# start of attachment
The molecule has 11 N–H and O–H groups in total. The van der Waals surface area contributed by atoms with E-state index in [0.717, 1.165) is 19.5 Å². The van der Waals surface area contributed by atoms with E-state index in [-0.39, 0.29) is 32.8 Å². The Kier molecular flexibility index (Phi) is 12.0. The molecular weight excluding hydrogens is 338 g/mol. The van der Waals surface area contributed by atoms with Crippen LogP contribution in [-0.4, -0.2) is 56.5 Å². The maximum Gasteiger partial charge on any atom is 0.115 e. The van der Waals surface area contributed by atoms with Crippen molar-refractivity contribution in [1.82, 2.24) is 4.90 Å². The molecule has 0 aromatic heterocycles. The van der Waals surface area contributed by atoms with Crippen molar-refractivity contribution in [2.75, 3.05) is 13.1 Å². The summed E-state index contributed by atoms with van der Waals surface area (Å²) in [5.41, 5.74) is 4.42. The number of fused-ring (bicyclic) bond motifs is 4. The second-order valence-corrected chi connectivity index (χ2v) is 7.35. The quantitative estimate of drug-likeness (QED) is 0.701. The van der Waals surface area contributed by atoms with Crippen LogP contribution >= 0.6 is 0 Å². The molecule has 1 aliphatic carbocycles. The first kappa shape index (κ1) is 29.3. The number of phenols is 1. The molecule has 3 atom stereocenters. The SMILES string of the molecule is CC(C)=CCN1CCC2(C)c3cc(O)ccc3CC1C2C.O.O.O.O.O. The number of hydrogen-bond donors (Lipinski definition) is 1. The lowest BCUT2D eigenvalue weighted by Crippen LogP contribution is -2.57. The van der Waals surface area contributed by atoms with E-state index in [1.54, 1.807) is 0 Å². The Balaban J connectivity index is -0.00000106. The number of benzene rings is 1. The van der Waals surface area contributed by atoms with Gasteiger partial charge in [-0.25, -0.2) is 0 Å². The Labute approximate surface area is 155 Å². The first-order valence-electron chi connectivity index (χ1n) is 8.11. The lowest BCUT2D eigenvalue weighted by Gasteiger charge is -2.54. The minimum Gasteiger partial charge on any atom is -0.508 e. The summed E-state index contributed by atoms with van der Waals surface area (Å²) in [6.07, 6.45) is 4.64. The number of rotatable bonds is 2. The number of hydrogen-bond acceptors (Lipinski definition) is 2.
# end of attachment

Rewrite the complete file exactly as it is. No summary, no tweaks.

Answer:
The molecule has 11 N–H and O–H groups in total. The van der Waals surface area contributed by atoms with E-state index in [0.717, 1.165) is 19.5 Å². The van der Waals surface area contributed by atoms with E-state index in [-0.39, 0.29) is 32.8 Å². The Kier molecular flexibility index (Phi) is 12.0. The molecular weight excluding hydrogens is 338 g/mol. The van der Waals surface area contributed by atoms with Crippen LogP contribution in [-0.4, -0.2) is 56.5 Å². The maximum Gasteiger partial charge on any atom is 0.115 e. The van der Waals surface area contributed by atoms with Crippen molar-refractivity contribution in [1.82, 2.24) is 4.90 Å². The molecule has 0 aromatic heterocycles. The van der Waals surface area contributed by atoms with Crippen molar-refractivity contribution in [2.75, 3.05) is 13.1 Å². The summed E-state index contributed by atoms with van der Waals surface area (Å²) in [5.41, 5.74) is 4.42. The number of fused-ring (bicyclic) bond motifs is 4. The second-order valence-corrected chi connectivity index (χ2v) is 7.35. The quantitative estimate of drug-likeness (QED) is 0.701. The van der Waals surface area contributed by atoms with Crippen LogP contribution >= 0.6 is 0 Å². The molecule has 1 aliphatic carbocycles. The first kappa shape index (κ1) is 29.3. The number of phenols is 1. The molecule has 3 atom stereocenters. The SMILES string of the molecule is CC(C)=CCN1CCC2(C)c3cc(O)ccc3CC1C2C.O.O.O.O.O. The number of hydrogen-bond donors (Lipinski definition) is 1. The lowest BCUT2D eigenvalue weighted by Crippen LogP contribution is -2.57. The van der Waals surface area contributed by atoms with E-state index in [1.54, 1.807) is 0 Å². The Balaban J connectivity index is -0.00000106. The number of benzene rings is 1. The van der Waals surface area contributed by atoms with Gasteiger partial charge in [-0.25, -0.2) is 0 Å². The Labute approximate surface area is 155 Å². The first-order valence-electron chi connectivity index (χ1n) is 8.11. The lowest BCUT2D eigenvalue weighted by Gasteiger charge is -2.54. The minimum Gasteiger partial charge on any atom is -0.508 e. The summed E-state index contributed by atoms with van der Waals surface area (Å²) in [6.07, 6.45) is 4.64. The number of rotatable bonds is 2. The number of hydrogen-bond acceptors (Lipinski definition) is 2.